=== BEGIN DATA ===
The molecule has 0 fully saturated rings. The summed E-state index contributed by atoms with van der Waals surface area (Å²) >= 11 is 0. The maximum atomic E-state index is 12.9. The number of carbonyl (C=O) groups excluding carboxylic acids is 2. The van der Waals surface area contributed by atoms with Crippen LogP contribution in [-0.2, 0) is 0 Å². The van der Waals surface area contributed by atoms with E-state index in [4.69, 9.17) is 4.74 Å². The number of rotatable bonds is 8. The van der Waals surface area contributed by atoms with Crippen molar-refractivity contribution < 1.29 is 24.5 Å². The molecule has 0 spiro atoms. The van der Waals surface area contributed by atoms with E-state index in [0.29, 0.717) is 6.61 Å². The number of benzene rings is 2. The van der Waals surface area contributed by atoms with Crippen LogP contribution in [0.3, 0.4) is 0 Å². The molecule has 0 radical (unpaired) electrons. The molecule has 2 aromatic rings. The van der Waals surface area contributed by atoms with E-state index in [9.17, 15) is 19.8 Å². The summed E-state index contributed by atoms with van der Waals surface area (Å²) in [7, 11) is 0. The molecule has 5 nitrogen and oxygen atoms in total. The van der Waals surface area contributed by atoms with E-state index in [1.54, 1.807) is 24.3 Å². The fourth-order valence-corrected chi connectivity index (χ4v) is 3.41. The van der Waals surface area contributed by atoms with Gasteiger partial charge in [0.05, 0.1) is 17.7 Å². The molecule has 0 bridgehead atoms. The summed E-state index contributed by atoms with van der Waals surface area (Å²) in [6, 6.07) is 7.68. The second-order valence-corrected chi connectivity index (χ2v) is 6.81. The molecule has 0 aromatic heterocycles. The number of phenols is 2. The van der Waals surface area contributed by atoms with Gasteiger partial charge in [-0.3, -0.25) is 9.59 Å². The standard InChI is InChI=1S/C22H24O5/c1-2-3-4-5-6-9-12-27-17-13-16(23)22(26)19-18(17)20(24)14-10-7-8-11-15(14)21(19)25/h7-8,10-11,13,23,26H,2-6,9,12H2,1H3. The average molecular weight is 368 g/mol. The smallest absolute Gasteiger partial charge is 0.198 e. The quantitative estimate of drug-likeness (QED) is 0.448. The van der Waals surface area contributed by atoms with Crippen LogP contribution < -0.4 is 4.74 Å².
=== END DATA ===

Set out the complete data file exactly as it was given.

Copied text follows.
The molecule has 0 fully saturated rings. The summed E-state index contributed by atoms with van der Waals surface area (Å²) >= 11 is 0. The maximum atomic E-state index is 12.9. The number of carbonyl (C=O) groups excluding carboxylic acids is 2. The van der Waals surface area contributed by atoms with Crippen LogP contribution in [-0.2, 0) is 0 Å². The van der Waals surface area contributed by atoms with E-state index in [4.69, 9.17) is 4.74 Å². The number of rotatable bonds is 8. The van der Waals surface area contributed by atoms with Crippen molar-refractivity contribution < 1.29 is 24.5 Å². The molecule has 0 spiro atoms. The van der Waals surface area contributed by atoms with E-state index in [0.29, 0.717) is 6.61 Å². The number of benzene rings is 2. The van der Waals surface area contributed by atoms with Crippen LogP contribution in [0.3, 0.4) is 0 Å². The molecule has 0 radical (unpaired) electrons. The molecule has 2 aromatic rings. The van der Waals surface area contributed by atoms with E-state index in [9.17, 15) is 19.8 Å². The summed E-state index contributed by atoms with van der Waals surface area (Å²) in [7, 11) is 0. The molecule has 5 nitrogen and oxygen atoms in total. The van der Waals surface area contributed by atoms with E-state index in [1.54, 1.807) is 24.3 Å². The fourth-order valence-corrected chi connectivity index (χ4v) is 3.41. The van der Waals surface area contributed by atoms with Gasteiger partial charge in [0.05, 0.1) is 17.7 Å². The molecule has 0 bridgehead atoms. The summed E-state index contributed by atoms with van der Waals surface area (Å²) in [6, 6.07) is 7.68. The second-order valence-corrected chi connectivity index (χ2v) is 6.81. The molecule has 0 aromatic heterocycles. The number of phenols is 2. The van der Waals surface area contributed by atoms with Gasteiger partial charge in [-0.3, -0.25) is 9.59 Å². The standard InChI is InChI=1S/C22H24O5/c1-2-3-4-5-6-9-12-27-17-13-16(23)22(26)19-18(17)20(24)14-10-7-8-11-15(14)21(19)25/h7-8,10-11,13,23,26H,2-6,9,12H2,1H3. The average molecular weight is 368 g/mol. The smallest absolute Gasteiger partial charge is 0.198 e. The quantitative estimate of drug-likeness (QED) is 0.448. The van der Waals surface area contributed by atoms with Crippen LogP contribution < -0.4 is 4.74 Å².